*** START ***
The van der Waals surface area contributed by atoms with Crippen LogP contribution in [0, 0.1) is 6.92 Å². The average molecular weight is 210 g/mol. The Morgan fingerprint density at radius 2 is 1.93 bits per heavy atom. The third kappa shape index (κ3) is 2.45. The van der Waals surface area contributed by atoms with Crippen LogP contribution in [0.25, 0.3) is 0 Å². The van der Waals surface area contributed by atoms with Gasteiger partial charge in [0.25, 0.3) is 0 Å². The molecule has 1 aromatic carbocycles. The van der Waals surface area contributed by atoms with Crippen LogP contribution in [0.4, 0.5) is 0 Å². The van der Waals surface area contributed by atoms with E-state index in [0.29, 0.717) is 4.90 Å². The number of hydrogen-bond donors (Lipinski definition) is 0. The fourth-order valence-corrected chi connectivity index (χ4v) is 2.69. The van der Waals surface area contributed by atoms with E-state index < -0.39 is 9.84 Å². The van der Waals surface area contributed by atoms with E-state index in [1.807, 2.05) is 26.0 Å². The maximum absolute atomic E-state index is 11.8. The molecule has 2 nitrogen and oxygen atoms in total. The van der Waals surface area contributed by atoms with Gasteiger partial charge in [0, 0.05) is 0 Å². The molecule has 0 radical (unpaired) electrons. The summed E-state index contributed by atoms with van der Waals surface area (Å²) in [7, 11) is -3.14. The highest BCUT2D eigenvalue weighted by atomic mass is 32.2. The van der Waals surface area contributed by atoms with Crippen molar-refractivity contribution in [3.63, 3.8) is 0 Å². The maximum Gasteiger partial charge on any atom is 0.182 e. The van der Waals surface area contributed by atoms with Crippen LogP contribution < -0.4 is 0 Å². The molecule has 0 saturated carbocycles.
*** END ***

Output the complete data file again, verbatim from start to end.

The van der Waals surface area contributed by atoms with Crippen LogP contribution in [0, 0.1) is 6.92 Å². The average molecular weight is 210 g/mol. The Morgan fingerprint density at radius 2 is 1.93 bits per heavy atom. The third kappa shape index (κ3) is 2.45. The van der Waals surface area contributed by atoms with Crippen LogP contribution in [0.25, 0.3) is 0 Å². The van der Waals surface area contributed by atoms with Gasteiger partial charge in [0.25, 0.3) is 0 Å². The molecule has 1 aromatic carbocycles. The van der Waals surface area contributed by atoms with Crippen LogP contribution in [0.4, 0.5) is 0 Å². The van der Waals surface area contributed by atoms with E-state index in [0.29, 0.717) is 4.90 Å². The number of hydrogen-bond donors (Lipinski definition) is 0. The fourth-order valence-corrected chi connectivity index (χ4v) is 2.69. The van der Waals surface area contributed by atoms with E-state index < -0.39 is 9.84 Å². The van der Waals surface area contributed by atoms with E-state index in [1.807, 2.05) is 26.0 Å². The maximum absolute atomic E-state index is 11.8. The molecule has 2 nitrogen and oxygen atoms in total. The van der Waals surface area contributed by atoms with Gasteiger partial charge in [0, 0.05) is 0 Å². The molecule has 0 radical (unpaired) electrons. The summed E-state index contributed by atoms with van der Waals surface area (Å²) in [7, 11) is -3.14. The highest BCUT2D eigenvalue weighted by atomic mass is 32.2. The van der Waals surface area contributed by atoms with Crippen molar-refractivity contribution in [3.63, 3.8) is 0 Å². The maximum Gasteiger partial charge on any atom is 0.182 e. The van der Waals surface area contributed by atoms with Crippen LogP contribution < -0.4 is 0 Å². The molecule has 0 saturated carbocycles.